I’ve been trying to write this freaking story forever… literally for decades. But I’m still frozen on page one! I’ve created a title, and a front and back book cover for my story. I’ve written my story already, a thousand times, ten thousand times, in my head. But I’m fucking frozen on page one, Rebecca. Because the story is so damn hard.

    I wish I had the money right now to do your 6+ thing, but I literally don’t. We’ve been giving all our extra finances for the past several months to buy things like food for my handicapped brother whose SSDI does not go far enough, and to pay the car payment for my 30-something stepson who has been very ill and in and out of the hospital for months, and yet all he can get is food stamps, he was denied both disability and unemployment. Which is insane. He will lose his car if we don’t make the payments, and he was so physically ill and so mentally depressed, and his relationship ended all at the same time, so my husband and I agreed that losing his car right now would probably be the final straw. In our hearts, love is an action word. Before this mess with my brother and stepson, is was my 30-something daughter who truly, desperately needed our help. So it’s not an excuse, it’s real, there’s no extra money right now. But someday soon, I expect, I hope, I pray that will change. And when it does, before anyone or anything else can pipe up and steal the money out of our checking accout, I will sign up for your personal coaching. I’ve made myse,f that promise. I’ve checked around, YOU are the only writing coach/editor who lights my fire and makes me believe that maybe, yes, I CAN….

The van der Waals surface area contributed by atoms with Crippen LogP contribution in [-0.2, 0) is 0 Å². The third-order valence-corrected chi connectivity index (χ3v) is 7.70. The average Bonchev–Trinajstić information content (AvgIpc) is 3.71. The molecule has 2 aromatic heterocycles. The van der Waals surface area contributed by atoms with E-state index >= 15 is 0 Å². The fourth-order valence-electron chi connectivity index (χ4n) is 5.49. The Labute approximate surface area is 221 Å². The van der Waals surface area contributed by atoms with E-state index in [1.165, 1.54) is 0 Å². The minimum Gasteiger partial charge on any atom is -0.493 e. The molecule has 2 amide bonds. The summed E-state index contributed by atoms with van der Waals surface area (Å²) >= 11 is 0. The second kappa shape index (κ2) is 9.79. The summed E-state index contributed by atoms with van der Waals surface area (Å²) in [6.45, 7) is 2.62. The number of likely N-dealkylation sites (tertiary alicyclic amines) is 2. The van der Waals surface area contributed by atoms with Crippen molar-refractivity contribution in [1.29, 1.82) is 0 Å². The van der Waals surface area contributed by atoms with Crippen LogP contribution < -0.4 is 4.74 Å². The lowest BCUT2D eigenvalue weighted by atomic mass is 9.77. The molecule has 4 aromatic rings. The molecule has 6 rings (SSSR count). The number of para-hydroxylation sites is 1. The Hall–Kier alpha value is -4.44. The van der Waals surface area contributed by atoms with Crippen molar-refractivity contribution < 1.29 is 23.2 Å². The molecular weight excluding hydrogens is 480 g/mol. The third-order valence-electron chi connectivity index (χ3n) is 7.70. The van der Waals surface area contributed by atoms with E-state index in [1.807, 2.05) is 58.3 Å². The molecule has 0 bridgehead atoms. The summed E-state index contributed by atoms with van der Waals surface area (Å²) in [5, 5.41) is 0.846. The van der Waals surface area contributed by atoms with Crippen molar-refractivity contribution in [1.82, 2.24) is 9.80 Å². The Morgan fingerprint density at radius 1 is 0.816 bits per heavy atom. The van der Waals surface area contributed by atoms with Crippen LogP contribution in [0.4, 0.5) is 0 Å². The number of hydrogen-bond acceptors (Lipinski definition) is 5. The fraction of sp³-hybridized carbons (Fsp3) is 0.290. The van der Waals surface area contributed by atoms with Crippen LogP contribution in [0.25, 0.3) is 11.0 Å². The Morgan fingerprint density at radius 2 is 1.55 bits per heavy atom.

I briefly wrestled with the thought that you are probably about the same age as my daughter… but, so is my dentist, and yet she is also old enough, smart enough, trained and skilled enough to drill on my teeth. I can tell, Rebecca, that you, likewise, are old enough, smart enough, trained and skilled enough, to be my writing coach. I believe if anybody out there can help me through this paralyzing FEAR, you can.

    Because you are awesome like that. Cuss words and all. 🙂


    • Kim Jorgensen Gane
      Kim Jorgensen Gane says:

      Shit, yes! Rebecca is and will be a ROCKIN’ coach for you!!! Your story touched me, Lynda, and I couldn’t help but reply.

      If you are a writer in your soul of souls, then writing is healing and cathartic and is precisely what you MUST do. If you make it a novel, you can write it the way you wished it had happened, with a triumphant or vengeful ending. Then you don’t have to worry about what others think. For me, writing comes from my personal experience, but then I can go anywhere with it that I wish. It’s mine, after all, I can touch it!

      WRITE your story…do NOT let money troubles stop you. Write it from your gut. It can be healing to write what you learned from it, or how you survived it and triumphed over it even though it happened *to your character*. It can be healing to take someone out who so badly deserves it. And when you can’t help but do otherwise; when the timing is perfect, you’ll find the money to have Rebecca help you polish and perfect.